Global Missiology English, Vol 3, No 15 (2018)

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Church Doctrines as Living Rules in African Perspective - by Jim Harries

Jim Harries - Alliance for Vulnerable Mission; jimoharries@gmail.com

Abstract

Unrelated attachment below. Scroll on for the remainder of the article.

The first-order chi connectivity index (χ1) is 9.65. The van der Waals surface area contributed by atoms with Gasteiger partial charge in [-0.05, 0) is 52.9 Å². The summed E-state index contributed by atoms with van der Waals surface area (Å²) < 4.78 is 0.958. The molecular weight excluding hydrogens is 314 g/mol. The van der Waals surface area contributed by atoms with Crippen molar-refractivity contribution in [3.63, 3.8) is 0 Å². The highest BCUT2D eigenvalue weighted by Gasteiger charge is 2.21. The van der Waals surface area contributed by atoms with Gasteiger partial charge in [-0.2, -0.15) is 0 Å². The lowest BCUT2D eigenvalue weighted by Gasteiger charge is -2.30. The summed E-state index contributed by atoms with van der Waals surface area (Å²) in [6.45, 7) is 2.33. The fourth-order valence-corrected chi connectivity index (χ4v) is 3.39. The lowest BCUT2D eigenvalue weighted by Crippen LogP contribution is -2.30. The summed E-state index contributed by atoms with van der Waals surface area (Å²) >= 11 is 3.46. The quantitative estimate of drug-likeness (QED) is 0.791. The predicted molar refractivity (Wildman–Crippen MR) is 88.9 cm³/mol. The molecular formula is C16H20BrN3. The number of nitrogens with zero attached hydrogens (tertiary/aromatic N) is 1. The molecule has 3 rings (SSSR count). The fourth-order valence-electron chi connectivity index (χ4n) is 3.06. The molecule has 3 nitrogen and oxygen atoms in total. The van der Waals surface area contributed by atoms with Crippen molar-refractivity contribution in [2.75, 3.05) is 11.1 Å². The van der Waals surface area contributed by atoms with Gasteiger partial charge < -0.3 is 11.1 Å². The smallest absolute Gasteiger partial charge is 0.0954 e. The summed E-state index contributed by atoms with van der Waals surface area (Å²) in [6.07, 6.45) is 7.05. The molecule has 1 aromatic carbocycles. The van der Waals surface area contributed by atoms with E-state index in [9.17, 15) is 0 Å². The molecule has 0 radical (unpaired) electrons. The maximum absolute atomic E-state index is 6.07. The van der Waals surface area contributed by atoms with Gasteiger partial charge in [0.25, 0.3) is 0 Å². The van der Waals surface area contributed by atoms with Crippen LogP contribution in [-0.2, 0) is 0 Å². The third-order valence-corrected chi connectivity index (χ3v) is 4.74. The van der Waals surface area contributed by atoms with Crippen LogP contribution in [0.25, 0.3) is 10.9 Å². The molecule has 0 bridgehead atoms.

Diverse mechanisms in the contemporary world are concealing differences between Africa and the West. At the same time, Western Christian denominations believe in the distinctiveness of the churches they have planted. Perhaps in Africa only genuinely indigenous churches have 'true' doctrines, because only they guide their church lives in the light of local contexts and avoid a distorting adherence to Western modes of theology. Biblical criticism, and rejection of a holistic framework to make space for the 'secular', has weakened the cultural-linguistic dynamic that could contribute to doctrinal formation by Western churches. Such weakness helps secularists to apportion blame to churches for various contemporary maladies. A re-appropriation of holism could take the church back to a pre-modern position, thus creating a space in which cultural context could once again be central in doctrinal formation. Doctrines established in living contexts promote inter-church dialogue and change. The cultural-linguistic dynamic calls for African churches to use their own languages in order to form doctrine which has value for indigenous contexts.

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